With XD, our UI designers can quickly create demos for clients that are much more highly animated than they were using Sketch, without the assistance of a motion designer or the need to convert files. This alone simplifies the workflow significantly and keeps our teams lean. With fewer people involved, we’ve found the other advantage is that designers working on the project have a much greater sense of ownership and can see their own creative idea through from start to finish. A more concentrated team results in products that are truer to the original vision.
If we had done this in Sketch, we would have needed a UI designer to first create the layout and design elements and to then bring in a whole host of plug ins or alternative prototyping software in combination. We may have even engaged a motion designer for a longer period.
Working better together
Handover of projects between the design and tech teams was also a challenge in cases where we use our global offices to support with larger projects or third party suppliers. Our International Delivery Centre (IDC) developer teams work on PCs. Because Sketch is incompatible with PCs, we had to convert design files before sending them or use other software such as Zeplin to help provide a detailed package to ensure a smooth build. This was often a lengthy process and still meant that our developers didn’t have the original files to work with.
Switching to XD solved this problem and made it easier for us to collaborate with our developers and with agencies abroad whose developers use PCs. Our developers were also really impressed with the quality of the code and CSS design snippets that XD is able to provide, which makes the design-to-development process run even more smoothly.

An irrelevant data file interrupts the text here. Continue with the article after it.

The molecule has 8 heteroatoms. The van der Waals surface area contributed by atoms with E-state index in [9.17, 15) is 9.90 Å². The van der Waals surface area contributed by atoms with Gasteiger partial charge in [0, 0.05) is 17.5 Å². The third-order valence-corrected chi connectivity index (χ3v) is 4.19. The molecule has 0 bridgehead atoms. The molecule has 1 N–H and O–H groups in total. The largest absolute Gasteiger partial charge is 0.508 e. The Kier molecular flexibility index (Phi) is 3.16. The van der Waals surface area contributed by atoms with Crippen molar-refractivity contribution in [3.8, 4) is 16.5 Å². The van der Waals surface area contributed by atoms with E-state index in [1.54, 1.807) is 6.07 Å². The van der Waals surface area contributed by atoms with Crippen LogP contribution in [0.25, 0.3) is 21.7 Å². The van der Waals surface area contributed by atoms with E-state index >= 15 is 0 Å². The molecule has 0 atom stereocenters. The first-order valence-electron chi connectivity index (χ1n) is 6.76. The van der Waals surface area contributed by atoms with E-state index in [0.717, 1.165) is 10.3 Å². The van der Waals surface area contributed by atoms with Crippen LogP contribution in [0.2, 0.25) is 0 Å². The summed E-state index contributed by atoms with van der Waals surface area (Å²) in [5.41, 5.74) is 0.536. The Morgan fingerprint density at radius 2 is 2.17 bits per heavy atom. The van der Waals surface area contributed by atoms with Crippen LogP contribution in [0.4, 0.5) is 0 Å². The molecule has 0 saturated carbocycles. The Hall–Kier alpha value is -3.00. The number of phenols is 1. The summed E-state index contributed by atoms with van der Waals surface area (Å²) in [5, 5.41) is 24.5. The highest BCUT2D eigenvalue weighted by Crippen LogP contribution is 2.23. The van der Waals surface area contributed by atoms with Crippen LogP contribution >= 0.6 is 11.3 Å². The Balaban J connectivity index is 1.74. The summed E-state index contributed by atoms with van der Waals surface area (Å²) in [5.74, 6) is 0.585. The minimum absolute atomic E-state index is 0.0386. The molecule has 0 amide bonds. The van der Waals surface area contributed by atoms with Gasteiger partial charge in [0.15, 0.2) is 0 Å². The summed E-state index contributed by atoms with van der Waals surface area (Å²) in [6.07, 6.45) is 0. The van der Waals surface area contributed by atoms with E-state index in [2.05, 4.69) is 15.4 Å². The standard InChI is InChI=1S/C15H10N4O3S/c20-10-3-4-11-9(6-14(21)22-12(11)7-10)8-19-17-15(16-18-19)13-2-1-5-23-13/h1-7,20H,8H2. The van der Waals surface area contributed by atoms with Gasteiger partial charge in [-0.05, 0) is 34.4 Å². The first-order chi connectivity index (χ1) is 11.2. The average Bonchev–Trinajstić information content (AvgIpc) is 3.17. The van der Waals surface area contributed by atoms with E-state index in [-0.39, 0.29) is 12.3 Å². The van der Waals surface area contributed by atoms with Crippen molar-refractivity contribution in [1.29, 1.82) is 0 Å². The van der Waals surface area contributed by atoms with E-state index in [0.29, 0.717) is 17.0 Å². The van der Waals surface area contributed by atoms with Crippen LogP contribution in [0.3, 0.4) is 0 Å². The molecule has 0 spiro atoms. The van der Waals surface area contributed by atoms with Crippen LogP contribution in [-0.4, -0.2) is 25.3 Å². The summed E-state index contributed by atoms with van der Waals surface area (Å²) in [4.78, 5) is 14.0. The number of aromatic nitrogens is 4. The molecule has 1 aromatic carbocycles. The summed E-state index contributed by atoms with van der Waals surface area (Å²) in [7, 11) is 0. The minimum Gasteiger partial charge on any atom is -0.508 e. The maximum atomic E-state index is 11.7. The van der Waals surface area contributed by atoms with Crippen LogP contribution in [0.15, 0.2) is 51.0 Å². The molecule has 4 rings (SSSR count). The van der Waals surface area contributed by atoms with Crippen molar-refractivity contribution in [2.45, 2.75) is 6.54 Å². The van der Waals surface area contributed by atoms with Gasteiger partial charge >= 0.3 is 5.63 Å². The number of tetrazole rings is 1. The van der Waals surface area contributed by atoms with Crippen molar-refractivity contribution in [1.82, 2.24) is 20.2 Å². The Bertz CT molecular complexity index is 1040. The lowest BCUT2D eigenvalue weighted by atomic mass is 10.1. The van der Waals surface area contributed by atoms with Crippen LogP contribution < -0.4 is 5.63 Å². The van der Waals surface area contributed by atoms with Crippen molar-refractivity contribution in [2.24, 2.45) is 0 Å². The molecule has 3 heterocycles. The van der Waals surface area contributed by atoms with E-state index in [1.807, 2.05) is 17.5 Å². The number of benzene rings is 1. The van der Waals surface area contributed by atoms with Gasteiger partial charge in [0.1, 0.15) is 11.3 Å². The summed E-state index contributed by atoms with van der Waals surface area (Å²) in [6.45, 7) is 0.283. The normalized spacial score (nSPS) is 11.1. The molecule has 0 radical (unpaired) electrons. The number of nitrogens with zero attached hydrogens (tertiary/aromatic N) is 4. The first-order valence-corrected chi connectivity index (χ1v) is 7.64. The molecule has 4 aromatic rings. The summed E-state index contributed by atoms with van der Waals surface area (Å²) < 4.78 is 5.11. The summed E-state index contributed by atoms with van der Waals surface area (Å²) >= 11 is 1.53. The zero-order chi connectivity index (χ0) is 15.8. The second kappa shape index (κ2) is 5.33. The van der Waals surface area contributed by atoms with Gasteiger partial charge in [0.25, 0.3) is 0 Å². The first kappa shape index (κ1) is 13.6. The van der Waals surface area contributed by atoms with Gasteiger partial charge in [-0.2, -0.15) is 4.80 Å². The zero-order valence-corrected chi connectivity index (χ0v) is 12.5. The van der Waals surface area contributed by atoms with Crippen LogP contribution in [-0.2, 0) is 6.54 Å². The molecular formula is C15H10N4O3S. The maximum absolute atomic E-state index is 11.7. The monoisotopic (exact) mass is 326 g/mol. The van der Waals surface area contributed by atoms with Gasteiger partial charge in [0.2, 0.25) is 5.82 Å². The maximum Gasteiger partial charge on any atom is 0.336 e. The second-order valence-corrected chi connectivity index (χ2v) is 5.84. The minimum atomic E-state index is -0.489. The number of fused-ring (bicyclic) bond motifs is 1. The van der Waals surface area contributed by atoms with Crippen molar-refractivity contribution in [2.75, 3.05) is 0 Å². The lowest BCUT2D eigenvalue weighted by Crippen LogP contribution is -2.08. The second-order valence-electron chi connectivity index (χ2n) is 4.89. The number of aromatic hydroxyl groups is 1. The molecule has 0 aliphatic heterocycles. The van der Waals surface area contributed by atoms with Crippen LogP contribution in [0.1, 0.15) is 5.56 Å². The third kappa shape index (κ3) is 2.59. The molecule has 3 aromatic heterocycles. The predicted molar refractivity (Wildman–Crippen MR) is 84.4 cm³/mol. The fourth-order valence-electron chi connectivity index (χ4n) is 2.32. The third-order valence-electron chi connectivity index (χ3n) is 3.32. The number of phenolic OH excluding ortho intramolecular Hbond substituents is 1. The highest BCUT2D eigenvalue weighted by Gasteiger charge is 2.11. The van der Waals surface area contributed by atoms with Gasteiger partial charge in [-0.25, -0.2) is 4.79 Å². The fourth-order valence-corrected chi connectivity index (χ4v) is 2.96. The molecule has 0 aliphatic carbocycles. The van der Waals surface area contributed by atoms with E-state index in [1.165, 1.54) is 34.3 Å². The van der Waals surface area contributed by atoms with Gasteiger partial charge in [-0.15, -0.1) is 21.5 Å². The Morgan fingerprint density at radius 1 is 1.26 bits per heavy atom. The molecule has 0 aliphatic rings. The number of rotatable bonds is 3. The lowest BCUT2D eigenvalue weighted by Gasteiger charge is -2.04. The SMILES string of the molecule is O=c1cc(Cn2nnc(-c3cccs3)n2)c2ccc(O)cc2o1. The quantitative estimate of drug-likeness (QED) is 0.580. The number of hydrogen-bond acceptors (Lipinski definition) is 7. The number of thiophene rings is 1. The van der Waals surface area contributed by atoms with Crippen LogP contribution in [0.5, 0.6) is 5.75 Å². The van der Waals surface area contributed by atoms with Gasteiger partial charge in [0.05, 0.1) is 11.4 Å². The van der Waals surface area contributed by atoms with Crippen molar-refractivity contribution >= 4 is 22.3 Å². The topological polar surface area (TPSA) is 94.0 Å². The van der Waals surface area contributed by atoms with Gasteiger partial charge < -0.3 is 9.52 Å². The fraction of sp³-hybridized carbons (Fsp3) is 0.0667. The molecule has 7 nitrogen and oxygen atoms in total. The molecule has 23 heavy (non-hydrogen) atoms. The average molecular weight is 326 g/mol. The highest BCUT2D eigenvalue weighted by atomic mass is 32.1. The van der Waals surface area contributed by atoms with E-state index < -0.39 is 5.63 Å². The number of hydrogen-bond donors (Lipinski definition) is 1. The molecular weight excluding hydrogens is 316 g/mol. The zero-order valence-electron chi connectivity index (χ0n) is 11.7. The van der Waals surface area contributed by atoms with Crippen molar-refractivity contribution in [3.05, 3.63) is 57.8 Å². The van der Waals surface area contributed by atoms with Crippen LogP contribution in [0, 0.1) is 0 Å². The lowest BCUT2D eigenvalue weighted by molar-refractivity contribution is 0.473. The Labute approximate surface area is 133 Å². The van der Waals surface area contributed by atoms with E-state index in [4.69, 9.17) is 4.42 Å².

XD has also meant that our clients are able to collaborate with our team much more easily. During reviews, clients can access prototypes with a browser link and add feedback right over the specific design element that needs work, rather than trying to explain exactly where they’d like changes made, a process that often resulted in miscommunication or lengthy emails. Adobe XD eliminates a lot of guesswork, so we don’t have to go back to them for clarification, or risk redesigning the wrong elements. We can also share assets internally and externally through Adobe Creative Cloud Libraries.
Pushing the boundaries of design
We’re continuing to experiment with the tool. For example, we’re seeing more demand for voice work from some clients. Before XD, our development team handled this. Now, we can save some of their precious time and create voice prototypes within the UX and UI creative team using the voice triggers and speech playback features in XD.
Adobe XD enables us to work a lot more efficiently and collaborate more effectively with our team and clients alike. We are excited to continue pushing the boundaries of XD to create exceptional digital experiences.